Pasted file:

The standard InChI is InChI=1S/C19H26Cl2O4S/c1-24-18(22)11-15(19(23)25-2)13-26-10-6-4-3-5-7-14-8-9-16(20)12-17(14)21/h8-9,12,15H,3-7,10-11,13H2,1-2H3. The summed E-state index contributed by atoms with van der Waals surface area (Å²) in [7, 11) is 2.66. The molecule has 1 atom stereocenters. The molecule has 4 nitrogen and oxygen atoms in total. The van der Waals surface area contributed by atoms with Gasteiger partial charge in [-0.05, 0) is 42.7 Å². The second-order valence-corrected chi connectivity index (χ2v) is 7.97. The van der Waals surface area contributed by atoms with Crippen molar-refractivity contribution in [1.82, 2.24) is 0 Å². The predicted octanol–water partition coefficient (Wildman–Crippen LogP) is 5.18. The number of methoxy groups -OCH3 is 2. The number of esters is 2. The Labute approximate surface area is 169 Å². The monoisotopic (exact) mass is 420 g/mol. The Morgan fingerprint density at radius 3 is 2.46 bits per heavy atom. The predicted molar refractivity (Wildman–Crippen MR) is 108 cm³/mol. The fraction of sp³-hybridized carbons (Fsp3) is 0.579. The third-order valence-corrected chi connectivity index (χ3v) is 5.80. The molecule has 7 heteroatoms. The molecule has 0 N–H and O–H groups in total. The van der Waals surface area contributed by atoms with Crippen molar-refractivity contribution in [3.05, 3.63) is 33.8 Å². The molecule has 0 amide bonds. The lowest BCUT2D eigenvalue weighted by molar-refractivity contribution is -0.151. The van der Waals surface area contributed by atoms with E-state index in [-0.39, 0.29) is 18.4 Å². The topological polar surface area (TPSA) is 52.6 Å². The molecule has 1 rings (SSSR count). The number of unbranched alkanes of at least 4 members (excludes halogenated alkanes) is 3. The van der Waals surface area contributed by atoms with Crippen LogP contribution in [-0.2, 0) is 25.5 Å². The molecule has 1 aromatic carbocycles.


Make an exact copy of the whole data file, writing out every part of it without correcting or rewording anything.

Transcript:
The standard InChI is InChI=1S/C19H26Cl2O4S/c1-24-18(22)11-15(19(23)25-2)13-26-10-6-4-3-5-7-14-8-9-16(20)12-17(14)21/h8-9,12,15H,3-7,10-11,13H2,1-2H3. The summed E-state index contributed by atoms with van der Waals surface area (Å²) in [7, 11) is 2.66. The molecule has 1 atom stereocenters. The molecule has 4 nitrogen and oxygen atoms in total. The van der Waals surface area contributed by atoms with Gasteiger partial charge in [-0.05, 0) is 42.7 Å². The second-order valence-corrected chi connectivity index (χ2v) is 7.97. The van der Waals surface area contributed by atoms with Crippen molar-refractivity contribution in [1.82, 2.24) is 0 Å². The predicted octanol–water partition coefficient (Wildman–Crippen LogP) is 5.18. The number of methoxy groups -OCH3 is 2. The number of esters is 2. The Labute approximate surface area is 169 Å². The monoisotopic (exact) mass is 420 g/mol. The Morgan fingerprint density at radius 3 is 2.46 bits per heavy atom. The predicted molar refractivity (Wildman–Crippen MR) is 108 cm³/mol. The fraction of sp³-hybridized carbons (Fsp3) is 0.579. The third-order valence-corrected chi connectivity index (χ3v) is 5.80. The molecule has 7 heteroatoms. The molecule has 0 N–H and O–H groups in total. The van der Waals surface area contributed by atoms with Crippen molar-refractivity contribution in [3.05, 3.63) is 33.8 Å². The molecule has 0 amide bonds. The lowest BCUT2D eigenvalue weighted by molar-refractivity contribution is -0.151. The van der Waals surface area contributed by atoms with E-state index in [-0.39, 0.29) is 18.4 Å². The topological polar surface area (TPSA) is 52.6 Å². The molecule has 1 rings (SSSR count). The number of unbranched alkanes of at least 4 members (excludes halogenated alkanes) is 3. The van der Waals surface area contributed by atoms with Crippen LogP contribution in [-0.2, 0) is 25.5 Å². The molecule has 1 aromatic carbocycles.